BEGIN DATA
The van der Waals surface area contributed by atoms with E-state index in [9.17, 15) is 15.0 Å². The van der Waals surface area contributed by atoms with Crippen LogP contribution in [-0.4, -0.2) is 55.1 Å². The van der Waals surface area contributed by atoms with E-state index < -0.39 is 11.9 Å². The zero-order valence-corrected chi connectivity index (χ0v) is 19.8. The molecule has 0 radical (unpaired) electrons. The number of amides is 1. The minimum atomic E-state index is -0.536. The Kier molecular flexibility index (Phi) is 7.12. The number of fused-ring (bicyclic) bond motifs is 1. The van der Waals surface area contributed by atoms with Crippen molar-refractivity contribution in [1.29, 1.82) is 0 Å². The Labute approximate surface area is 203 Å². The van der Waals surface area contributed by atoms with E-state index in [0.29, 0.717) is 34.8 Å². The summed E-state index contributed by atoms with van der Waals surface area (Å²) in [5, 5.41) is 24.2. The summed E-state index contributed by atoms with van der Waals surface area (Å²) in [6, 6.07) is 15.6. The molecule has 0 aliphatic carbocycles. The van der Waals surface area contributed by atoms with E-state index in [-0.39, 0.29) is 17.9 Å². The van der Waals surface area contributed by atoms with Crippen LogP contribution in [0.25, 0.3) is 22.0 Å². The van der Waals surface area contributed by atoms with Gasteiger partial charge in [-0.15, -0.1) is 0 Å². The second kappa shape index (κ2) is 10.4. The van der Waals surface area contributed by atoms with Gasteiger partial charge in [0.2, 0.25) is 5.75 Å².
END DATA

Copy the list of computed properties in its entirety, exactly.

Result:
The van der Waals surface area contributed by atoms with E-state index in [9.17, 15) is 15.0 Å². The van der Waals surface area contributed by atoms with Crippen LogP contribution in [-0.4, -0.2) is 55.1 Å². The van der Waals surface area contributed by atoms with E-state index < -0.39 is 11.9 Å². The zero-order valence-corrected chi connectivity index (χ0v) is 19.8. The molecule has 0 radical (unpaired) electrons. The number of amides is 1. The minimum atomic E-state index is -0.536. The Kier molecular flexibility index (Phi) is 7.12. The number of fused-ring (bicyclic) bond motifs is 1. The van der Waals surface area contributed by atoms with Crippen molar-refractivity contribution in [1.29, 1.82) is 0 Å². The Labute approximate surface area is 203 Å². The van der Waals surface area contributed by atoms with E-state index in [0.29, 0.717) is 34.8 Å². The summed E-state index contributed by atoms with van der Waals surface area (Å²) in [5, 5.41) is 24.2. The summed E-state index contributed by atoms with van der Waals surface area (Å²) in [6, 6.07) is 15.6. The molecule has 0 aliphatic carbocycles. The van der Waals surface area contributed by atoms with E-state index in [-0.39, 0.29) is 17.9 Å². The van der Waals surface area contributed by atoms with Crippen LogP contribution in [0.25, 0.3) is 22.0 Å². The van der Waals surface area contributed by atoms with Gasteiger partial charge in [-0.15, -0.1) is 0 Å². The second kappa shape index (κ2) is 10.4. The van der Waals surface area contributed by atoms with Gasteiger partial charge in [0.2, 0.25) is 5.75 Å².